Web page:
Chirlane McCray is an American activist, writer and poet. As the wife of New York City Mayor, Bill de Blasio, she is also the First Lady of New York City since 2014. Born into a middleclass African-American family and raised primarily in an all-white locality, she suffered racial abuse both in and outside school. But instead of being subjugated by such torments, she found courage to stand up to her tormentor, writing poems as an outlet for her anger. Later she graduated with B.A. degree and started working in publications before moving to politics, working in press offices, writing speeches for the Mayor and Comptrollers. As the First Lady of New York City, she chairs Mayor’s Fund to Advance New York City and works on mental health and substance abuse.
Childhood & Early Life
Chirlane McCray was born on November 29, 1954 in Springfield, Massachusetts into an Afro-American family that had migrated from Barbados and St. Lucia. However, from her maternal grandmother’s surname, Quashie, she believes that part of her family had originally come from Ghana.
Her father, Robert Hooper McCray, a World War II veteran, was an inventory clerk at a military base while her mother, Katharine Clarissa Eileen née Edwards, was an assembly worker at an electronics factory. Both of them periodically suffered from depression.
She was born eldest of her parents’ three children; she has two younger sisters named Cynthia and Cheryl. From her mother’s previous marriage, she also has a half brother called Reginald Jackson.
In 1964, the family moved to Longmeadow, near Springfield. Here they had to face extreme racism with the white residents circulating a petition that they leave the area. Once she returned home from school to find their house scrawled with racist graffiti.
In school, where for a time she was the only Black student, she had to face intense racism and endure bullying by her white classmates. They also mocked her, often contorting their mouths to make their lips look big. All these happened in front of their teachers.
Outside school, she was excluded from boy-girl mixers. Once a white construction worker spit on her while she was riding a bike. There was little help from her parents, who had their own battles to fight. The only friend that she had was her Spanish teacher, Michael McCarthy.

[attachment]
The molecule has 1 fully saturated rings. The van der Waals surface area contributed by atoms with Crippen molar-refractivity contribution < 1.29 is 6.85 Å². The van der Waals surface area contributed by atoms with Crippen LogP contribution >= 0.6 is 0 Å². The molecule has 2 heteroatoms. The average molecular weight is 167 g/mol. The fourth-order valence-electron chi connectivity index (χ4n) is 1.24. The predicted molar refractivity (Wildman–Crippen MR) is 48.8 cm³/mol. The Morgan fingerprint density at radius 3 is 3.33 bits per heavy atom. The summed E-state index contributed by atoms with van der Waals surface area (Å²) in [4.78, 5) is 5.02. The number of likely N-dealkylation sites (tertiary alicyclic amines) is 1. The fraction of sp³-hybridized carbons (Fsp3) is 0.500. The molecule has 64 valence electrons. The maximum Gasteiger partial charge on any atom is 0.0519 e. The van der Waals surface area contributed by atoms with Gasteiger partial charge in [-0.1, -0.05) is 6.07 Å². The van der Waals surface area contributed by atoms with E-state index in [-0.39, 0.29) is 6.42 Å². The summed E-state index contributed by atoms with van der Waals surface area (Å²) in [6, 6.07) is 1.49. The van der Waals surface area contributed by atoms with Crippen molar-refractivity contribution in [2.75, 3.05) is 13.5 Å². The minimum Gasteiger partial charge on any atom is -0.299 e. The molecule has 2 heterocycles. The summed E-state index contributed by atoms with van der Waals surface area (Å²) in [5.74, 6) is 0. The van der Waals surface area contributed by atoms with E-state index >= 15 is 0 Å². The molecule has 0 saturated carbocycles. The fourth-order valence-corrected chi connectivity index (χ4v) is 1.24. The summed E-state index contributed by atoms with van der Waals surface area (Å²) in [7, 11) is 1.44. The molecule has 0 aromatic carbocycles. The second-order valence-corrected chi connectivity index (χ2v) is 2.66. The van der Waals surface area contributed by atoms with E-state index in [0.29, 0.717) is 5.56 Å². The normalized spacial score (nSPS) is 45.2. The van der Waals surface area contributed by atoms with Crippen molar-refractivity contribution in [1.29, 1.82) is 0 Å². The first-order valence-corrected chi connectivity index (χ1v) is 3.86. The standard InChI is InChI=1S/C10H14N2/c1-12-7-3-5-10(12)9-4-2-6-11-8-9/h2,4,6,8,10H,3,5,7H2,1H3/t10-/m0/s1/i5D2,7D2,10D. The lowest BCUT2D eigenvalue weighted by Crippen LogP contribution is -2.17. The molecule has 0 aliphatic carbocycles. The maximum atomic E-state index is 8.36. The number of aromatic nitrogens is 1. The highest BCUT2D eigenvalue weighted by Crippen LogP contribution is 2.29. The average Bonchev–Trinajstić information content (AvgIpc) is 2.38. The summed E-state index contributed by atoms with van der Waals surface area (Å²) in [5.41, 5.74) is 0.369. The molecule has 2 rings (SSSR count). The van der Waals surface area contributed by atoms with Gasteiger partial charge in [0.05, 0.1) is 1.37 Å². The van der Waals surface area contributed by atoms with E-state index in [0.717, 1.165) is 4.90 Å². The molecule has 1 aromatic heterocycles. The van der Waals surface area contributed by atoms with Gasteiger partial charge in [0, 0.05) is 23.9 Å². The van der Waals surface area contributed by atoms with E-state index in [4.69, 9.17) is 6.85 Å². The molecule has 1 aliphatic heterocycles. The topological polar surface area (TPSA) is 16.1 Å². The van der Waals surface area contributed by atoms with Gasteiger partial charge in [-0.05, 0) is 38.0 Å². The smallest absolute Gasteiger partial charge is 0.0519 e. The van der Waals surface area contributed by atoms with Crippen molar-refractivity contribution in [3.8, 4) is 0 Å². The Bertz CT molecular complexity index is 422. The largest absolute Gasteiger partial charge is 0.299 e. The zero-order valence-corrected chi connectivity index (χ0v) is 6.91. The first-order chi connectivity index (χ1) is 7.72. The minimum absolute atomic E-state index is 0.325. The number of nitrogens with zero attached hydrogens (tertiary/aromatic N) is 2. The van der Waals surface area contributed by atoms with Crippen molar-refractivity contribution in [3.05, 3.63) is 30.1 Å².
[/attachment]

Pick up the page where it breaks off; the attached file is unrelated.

Not one to take all these humiliations lying down, she began to pour her anger into poems. Sometime in late 1960s, she wrote a column in the school publication, in which she called out on her classmates for the cruelty they had inflicted on her.
With their house filled with books, she developed reading habit early in her life. She also received books as Christmas gift. She discovered Black writers like Toni Morrison, which convinced her that she too had a story to tell.
In 1972, she entered Wellesley College, where she found social acceptance for the first time. But it was quickly turned into rejection when a classmate found her in an intimate embrace with another woman. The discovery shocked many of her dormitory mates.
The rejection by her friends sowed the seeds of social and political activism. In 1974, she became a member of The Combahee River Collective, a Black feminist organization that looked into the issues relating specifically to the Black lesbians.
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In 1975, after earning her BA degree, Chirlane McCray attended the Radcliffe Publishing Course. Thereafter, she moved to New York City, where she got a job as a low-level editor, writer and market researcher at a women's magazine called ‘Redbook’.